Speech recognition is an interdisciplinary subfield of computer science and computational linguistics that develops methodologies and technologies that enable the recognition and translation of spoken language into text by computers. It is also known as automatic speech recognition (ASR), computer speech recognition or speech to text (STT). It incorporates knowledge and research in the computer science, linguistics, and computer engineering fields.
Some speech recognition systems require "training" (also called "enrollment") where an individual speaker reads text or isolated vocabulary into the system. The system analyzes the person's specific voice and uses it to fine-tune the recognition of that person's speech, resulting in increased accuracy. Systems that do not use training are called "speaker-independent" systems and those with training are called "speaker dependent".
Speech recognition applications include voice user interfaces such as voice dialing (e.g. "call home"), call routing (e.g. "I would like to make a collect call"), home automated appliance control, search key words (e.g. find a podcast where particular words were spoken), simple data entry (e.g., entering a credit card number), preparation of structured documents (e.g. a radiology report), determining speaker characteristics, speech-to-text processing (e.g., word processors or emails), and aircraft (usually termed direct voice input).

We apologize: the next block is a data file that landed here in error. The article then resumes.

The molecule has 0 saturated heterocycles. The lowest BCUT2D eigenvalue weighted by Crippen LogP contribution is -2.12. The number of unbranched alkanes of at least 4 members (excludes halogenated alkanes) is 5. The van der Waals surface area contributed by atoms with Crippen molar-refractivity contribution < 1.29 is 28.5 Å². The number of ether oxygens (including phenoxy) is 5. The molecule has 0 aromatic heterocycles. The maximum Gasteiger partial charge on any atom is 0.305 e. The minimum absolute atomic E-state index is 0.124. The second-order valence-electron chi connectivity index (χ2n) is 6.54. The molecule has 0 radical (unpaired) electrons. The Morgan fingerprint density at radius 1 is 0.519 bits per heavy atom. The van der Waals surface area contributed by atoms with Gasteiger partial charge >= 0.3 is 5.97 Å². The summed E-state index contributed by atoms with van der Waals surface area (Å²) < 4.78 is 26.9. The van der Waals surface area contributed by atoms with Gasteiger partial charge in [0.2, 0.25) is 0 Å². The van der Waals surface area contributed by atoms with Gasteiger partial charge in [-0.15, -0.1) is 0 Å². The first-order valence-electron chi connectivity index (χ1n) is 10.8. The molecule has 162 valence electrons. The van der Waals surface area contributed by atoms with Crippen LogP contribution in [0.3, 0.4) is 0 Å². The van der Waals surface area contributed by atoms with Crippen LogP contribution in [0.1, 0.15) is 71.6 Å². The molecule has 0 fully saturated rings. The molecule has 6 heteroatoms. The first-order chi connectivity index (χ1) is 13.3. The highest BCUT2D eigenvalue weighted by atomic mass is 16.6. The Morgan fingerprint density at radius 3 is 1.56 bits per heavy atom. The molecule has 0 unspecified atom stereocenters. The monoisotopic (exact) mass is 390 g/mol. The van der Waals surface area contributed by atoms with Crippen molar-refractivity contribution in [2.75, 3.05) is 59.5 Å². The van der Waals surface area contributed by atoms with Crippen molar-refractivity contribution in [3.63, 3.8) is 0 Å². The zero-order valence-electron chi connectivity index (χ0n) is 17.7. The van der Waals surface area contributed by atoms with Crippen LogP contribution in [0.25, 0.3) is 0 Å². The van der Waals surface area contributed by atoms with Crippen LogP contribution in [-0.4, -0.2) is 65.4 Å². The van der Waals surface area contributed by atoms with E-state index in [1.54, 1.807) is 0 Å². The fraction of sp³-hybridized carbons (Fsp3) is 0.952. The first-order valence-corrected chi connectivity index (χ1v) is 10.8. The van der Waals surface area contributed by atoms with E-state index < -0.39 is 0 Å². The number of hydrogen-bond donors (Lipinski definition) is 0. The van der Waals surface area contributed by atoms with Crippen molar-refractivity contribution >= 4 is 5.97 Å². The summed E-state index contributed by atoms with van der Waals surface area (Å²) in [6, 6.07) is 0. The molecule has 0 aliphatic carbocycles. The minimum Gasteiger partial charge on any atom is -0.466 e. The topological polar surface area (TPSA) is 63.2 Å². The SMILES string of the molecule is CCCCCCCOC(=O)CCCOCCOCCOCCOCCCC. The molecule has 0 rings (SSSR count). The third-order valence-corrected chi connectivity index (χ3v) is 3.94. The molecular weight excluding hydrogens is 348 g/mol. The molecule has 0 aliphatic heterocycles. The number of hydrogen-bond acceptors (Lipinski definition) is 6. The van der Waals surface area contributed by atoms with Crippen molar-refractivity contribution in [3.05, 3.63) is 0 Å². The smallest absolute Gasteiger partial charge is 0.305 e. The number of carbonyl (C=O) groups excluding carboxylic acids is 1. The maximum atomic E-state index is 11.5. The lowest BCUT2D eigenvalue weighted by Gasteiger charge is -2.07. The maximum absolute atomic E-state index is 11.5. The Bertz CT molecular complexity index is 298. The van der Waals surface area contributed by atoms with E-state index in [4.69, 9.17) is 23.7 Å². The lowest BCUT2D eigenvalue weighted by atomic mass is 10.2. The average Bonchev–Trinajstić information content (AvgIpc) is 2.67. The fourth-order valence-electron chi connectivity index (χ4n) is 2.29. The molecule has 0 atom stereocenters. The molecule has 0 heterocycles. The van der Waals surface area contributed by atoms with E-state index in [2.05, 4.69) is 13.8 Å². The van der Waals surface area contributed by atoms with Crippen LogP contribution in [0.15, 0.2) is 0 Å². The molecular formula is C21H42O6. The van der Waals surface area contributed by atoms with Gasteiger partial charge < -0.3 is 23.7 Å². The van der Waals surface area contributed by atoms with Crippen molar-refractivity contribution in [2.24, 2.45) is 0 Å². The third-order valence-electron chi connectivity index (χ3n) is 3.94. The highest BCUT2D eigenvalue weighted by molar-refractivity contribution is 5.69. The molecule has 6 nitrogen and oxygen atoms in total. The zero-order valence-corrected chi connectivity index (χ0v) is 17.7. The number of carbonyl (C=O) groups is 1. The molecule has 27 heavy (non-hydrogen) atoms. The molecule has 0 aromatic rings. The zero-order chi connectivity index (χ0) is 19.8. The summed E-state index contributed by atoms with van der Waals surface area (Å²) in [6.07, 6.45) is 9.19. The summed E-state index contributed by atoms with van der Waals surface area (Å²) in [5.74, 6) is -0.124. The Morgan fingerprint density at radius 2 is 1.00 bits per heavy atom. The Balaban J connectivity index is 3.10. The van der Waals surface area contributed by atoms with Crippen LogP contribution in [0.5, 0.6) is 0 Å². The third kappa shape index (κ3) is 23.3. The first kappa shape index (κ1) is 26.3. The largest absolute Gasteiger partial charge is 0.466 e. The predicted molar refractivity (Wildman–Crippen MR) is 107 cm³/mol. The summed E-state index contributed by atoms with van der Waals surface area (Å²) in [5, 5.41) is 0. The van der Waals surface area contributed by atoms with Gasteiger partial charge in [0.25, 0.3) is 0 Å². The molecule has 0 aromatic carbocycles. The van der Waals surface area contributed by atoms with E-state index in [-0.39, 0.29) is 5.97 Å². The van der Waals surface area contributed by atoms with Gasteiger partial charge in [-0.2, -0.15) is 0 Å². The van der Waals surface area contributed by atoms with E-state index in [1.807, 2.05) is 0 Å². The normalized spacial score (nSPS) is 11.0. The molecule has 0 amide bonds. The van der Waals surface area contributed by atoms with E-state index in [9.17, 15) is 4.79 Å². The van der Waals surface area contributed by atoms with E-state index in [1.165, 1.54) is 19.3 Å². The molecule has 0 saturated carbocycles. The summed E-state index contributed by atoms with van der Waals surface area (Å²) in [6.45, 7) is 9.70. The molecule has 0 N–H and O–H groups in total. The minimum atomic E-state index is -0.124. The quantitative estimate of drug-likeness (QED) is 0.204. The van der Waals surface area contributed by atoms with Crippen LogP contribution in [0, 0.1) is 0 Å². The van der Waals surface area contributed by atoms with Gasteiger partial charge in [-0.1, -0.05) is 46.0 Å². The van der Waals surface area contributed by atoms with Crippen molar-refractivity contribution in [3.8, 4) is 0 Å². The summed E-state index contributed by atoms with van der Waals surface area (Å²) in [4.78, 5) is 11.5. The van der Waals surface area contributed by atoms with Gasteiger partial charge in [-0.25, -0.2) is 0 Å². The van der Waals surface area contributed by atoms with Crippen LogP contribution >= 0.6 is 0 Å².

The term voice recognition or speaker identification refers to identifying the speaker, rather than what they are saying. Recognizing the speaker can simplify the task of translating speech in systems that have been trained on a specific person's voice or it can be used to authenticate or verify the identity of a speaker as part of a security process.
From the technology perspective, speech recognition has a long history with several waves of major innovations. Most recently, the field has benefited from advances in deep learning and big data. The advances are evidenced not only by the surge of academic papers published in the field, but more importantly by the worldwide industry adoption of a variety of deep learning methods in designing and deploying speech recognition systems.
Since 2014, there has been much research interest in "end-to-end" automatic speech recognition (ASR). Traditional phonetic-based approaches required separate components and training for the pronunciation, acoustic, and language model. End-to-end models jointly learn all the components of the speech recognizer, which is valuable since it simplifies the training process and deployment process. (Source: Wikipedia)